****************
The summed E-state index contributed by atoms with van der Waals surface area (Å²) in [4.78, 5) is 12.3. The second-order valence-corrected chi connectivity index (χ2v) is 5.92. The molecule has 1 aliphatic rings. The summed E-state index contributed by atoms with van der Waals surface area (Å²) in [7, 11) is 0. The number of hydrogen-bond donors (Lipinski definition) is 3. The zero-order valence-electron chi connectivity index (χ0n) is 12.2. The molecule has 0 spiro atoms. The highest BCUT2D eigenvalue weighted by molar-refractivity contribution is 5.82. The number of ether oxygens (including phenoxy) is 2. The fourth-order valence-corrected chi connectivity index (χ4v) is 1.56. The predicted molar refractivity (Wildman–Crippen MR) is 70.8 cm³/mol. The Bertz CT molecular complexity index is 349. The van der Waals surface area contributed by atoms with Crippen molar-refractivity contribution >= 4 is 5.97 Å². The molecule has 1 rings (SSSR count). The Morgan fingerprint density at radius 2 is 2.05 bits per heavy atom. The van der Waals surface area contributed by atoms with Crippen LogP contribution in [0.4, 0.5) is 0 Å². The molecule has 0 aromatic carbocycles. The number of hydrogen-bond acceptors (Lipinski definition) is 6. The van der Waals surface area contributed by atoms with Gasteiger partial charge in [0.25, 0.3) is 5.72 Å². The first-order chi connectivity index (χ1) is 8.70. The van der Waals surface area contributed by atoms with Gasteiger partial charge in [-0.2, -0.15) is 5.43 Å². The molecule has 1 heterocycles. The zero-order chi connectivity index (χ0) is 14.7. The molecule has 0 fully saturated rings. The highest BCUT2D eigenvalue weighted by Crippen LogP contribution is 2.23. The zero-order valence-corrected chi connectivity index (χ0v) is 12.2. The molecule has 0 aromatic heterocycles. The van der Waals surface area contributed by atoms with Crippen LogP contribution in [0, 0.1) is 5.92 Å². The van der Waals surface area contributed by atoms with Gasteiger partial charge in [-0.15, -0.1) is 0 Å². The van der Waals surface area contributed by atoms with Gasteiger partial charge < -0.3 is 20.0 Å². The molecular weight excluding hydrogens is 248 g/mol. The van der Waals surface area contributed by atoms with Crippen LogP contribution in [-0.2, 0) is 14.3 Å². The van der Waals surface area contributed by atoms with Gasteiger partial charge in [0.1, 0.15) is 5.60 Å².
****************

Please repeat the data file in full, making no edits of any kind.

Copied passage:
The summed E-state index contributed by atoms with van der Waals surface area (Å²) in [4.78, 5) is 12.3. The second-order valence-corrected chi connectivity index (χ2v) is 5.92. The molecule has 1 aliphatic rings. The summed E-state index contributed by atoms with van der Waals surface area (Å²) in [7, 11) is 0. The number of hydrogen-bond donors (Lipinski definition) is 3. The zero-order valence-electron chi connectivity index (χ0n) is 12.2. The molecule has 0 spiro atoms. The highest BCUT2D eigenvalue weighted by molar-refractivity contribution is 5.82. The number of ether oxygens (including phenoxy) is 2. The fourth-order valence-corrected chi connectivity index (χ4v) is 1.56. The predicted molar refractivity (Wildman–Crippen MR) is 70.8 cm³/mol. The Bertz CT molecular complexity index is 349. The van der Waals surface area contributed by atoms with Crippen molar-refractivity contribution >= 4 is 5.97 Å². The molecule has 1 rings (SSSR count). The Morgan fingerprint density at radius 2 is 2.05 bits per heavy atom. The van der Waals surface area contributed by atoms with Crippen LogP contribution in [0.4, 0.5) is 0 Å². The molecule has 0 aromatic carbocycles. The number of hydrogen-bond acceptors (Lipinski definition) is 6. The van der Waals surface area contributed by atoms with Gasteiger partial charge in [0.25, 0.3) is 5.72 Å². The first-order chi connectivity index (χ1) is 8.70. The van der Waals surface area contributed by atoms with Gasteiger partial charge in [-0.2, -0.15) is 5.43 Å². The molecule has 1 heterocycles. The zero-order chi connectivity index (χ0) is 14.7. The molecule has 0 fully saturated rings. The highest BCUT2D eigenvalue weighted by Crippen LogP contribution is 2.23. The zero-order valence-corrected chi connectivity index (χ0v) is 12.2. The molecule has 0 aromatic heterocycles. The van der Waals surface area contributed by atoms with Crippen LogP contribution in [0, 0.1) is 5.92 Å². The van der Waals surface area contributed by atoms with Gasteiger partial charge in [-0.15, -0.1) is 0 Å². The van der Waals surface area contributed by atoms with Gasteiger partial charge < -0.3 is 20.0 Å². The molecular weight excluding hydrogens is 248 g/mol. The van der Waals surface area contributed by atoms with Crippen LogP contribution in [-0.2, 0) is 14.3 Å². The van der Waals surface area contributed by atoms with Gasteiger partial charge in [0.1, 0.15) is 5.60 Å².